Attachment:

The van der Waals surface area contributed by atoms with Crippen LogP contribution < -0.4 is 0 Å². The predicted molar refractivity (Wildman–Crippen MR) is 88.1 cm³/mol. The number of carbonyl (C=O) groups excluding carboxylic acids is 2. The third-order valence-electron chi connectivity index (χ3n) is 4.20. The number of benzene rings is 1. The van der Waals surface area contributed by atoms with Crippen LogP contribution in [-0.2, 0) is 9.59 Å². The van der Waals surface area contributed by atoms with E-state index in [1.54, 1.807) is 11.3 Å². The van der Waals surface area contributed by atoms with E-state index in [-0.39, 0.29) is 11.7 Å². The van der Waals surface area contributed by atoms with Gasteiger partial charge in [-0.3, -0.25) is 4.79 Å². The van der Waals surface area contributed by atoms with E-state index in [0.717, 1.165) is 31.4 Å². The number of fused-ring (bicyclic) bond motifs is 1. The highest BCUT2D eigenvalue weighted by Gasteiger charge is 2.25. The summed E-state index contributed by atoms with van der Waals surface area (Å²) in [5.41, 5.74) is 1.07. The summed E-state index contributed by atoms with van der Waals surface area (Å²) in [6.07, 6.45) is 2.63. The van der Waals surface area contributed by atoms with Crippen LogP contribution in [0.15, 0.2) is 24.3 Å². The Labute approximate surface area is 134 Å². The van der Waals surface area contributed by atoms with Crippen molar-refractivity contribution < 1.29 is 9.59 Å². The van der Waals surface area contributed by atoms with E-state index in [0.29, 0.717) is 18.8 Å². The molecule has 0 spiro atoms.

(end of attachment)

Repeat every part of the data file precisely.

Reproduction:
The van der Waals surface area contributed by atoms with Crippen LogP contribution < -0.4 is 0 Å². The predicted molar refractivity (Wildman–Crippen MR) is 88.1 cm³/mol. The number of carbonyl (C=O) groups excluding carboxylic acids is 2. The third-order valence-electron chi connectivity index (χ3n) is 4.20. The number of benzene rings is 1. The van der Waals surface area contributed by atoms with Crippen LogP contribution in [-0.2, 0) is 9.59 Å². The van der Waals surface area contributed by atoms with E-state index in [1.54, 1.807) is 11.3 Å². The van der Waals surface area contributed by atoms with E-state index in [-0.39, 0.29) is 11.7 Å². The van der Waals surface area contributed by atoms with Gasteiger partial charge in [-0.3, -0.25) is 4.79 Å². The van der Waals surface area contributed by atoms with E-state index in [0.717, 1.165) is 31.4 Å². The number of fused-ring (bicyclic) bond motifs is 1. The highest BCUT2D eigenvalue weighted by Gasteiger charge is 2.25. The summed E-state index contributed by atoms with van der Waals surface area (Å²) in [5.41, 5.74) is 1.07. The summed E-state index contributed by atoms with van der Waals surface area (Å²) in [6.07, 6.45) is 2.63. The van der Waals surface area contributed by atoms with Crippen LogP contribution in [0.15, 0.2) is 24.3 Å². The Labute approximate surface area is 134 Å². The van der Waals surface area contributed by atoms with Crippen molar-refractivity contribution < 1.29 is 9.59 Å². The van der Waals surface area contributed by atoms with E-state index in [0.29, 0.717) is 18.8 Å². The molecule has 0 spiro atoms.